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Engineering vascularized human retinal organoids for disease modeling and functional testing

About the Solution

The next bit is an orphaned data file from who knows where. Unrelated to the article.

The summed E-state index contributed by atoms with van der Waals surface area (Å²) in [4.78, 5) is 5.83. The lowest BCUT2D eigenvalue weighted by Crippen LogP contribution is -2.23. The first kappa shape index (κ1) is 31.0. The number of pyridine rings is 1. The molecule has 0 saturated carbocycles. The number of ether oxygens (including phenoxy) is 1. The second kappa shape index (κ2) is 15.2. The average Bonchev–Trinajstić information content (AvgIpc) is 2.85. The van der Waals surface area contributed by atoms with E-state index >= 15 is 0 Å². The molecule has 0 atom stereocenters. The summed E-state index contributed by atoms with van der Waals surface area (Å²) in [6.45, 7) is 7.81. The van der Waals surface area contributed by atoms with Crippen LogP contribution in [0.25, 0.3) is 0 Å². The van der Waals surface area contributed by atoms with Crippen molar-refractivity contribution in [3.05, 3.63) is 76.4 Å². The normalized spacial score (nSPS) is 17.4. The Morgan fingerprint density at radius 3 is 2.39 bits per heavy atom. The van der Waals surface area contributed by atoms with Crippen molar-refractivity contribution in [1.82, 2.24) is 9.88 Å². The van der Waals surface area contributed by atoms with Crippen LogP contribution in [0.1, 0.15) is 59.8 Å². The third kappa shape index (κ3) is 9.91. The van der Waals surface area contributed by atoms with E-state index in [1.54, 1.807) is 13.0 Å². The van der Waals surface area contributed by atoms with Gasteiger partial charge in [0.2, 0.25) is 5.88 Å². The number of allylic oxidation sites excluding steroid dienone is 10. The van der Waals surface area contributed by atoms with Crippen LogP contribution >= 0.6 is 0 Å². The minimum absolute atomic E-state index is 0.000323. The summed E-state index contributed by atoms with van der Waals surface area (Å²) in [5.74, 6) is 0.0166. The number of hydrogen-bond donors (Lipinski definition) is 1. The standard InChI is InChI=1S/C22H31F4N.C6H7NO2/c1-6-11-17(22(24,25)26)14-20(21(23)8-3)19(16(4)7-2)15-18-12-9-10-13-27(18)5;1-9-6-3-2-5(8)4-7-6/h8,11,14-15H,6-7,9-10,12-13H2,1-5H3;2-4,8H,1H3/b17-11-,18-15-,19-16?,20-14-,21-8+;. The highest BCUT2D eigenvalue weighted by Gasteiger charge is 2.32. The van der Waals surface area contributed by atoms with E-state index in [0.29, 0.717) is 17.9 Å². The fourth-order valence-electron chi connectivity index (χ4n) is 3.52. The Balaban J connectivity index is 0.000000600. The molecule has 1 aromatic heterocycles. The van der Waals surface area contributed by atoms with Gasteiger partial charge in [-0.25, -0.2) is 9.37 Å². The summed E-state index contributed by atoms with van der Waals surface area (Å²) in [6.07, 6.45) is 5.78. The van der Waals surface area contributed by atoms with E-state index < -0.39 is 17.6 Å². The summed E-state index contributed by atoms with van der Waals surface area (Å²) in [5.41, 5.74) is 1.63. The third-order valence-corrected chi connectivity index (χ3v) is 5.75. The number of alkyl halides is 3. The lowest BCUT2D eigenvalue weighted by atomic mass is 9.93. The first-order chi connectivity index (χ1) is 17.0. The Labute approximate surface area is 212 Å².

Protocols for generating 3D neural retina (NR) organoids from human pluripotent stem cells (hPSCs) are capable of producing laminated tissues during early differentiation, with later development of highly organized outer NR structures. However, over time inner NR laminae are often lost and/or become disorganized, beginning with the retinal ganglion cell layer. A likely explanation for the selective survival of the outer NR in organoids lies in the dual blood supply of the retina, where the outer NR is fed via diffusion while the inner NR requires a separate microvasculature that is absent in organoids. We propose to address this disparity in outer vs. inner NR survival and function in vitro by incorporating a perfusable inner retinal microvasculature using hPSC-derived vascular progenitor cells and microfluidic technology. Similar strategies were employed by members of our group to vascularize forebrain organoids and perform screens for toxic agents, which is amenable to scale up for high throughput assay development. Besides the potential to maintain inner NR, a major advantage of our approach is the capacity to model retinal microvascular diseases such as diabetic retinopathy (DR), one of the leading causes of vision loss in the U.S. Physiologically relevant functional readouts for the resulting full thickness, vascularized NR organoids will include electrophysiological recordings, metabolic and functional imaging, and perfusate analysis. If successful, our approach may also address other shortcomings of current organoid culture methods, including low production efficiencies and high inter-organoid variability, which further hinder their practical use for therapeutic and toxicological screening. Our UW-based team of stem cell biologists, bioengineers, tissue imagers, electrophysiologists, and vascular retinopathy model experts is well-suited for this challenge, and our association with leading hiPSC tools manufacturers (Cellular Dynamics International and StemPharm) and a retinal cell therapeutic developer (Opsis Therapeutics) offer future avenues for industrial scale-up and quality systems assurance.

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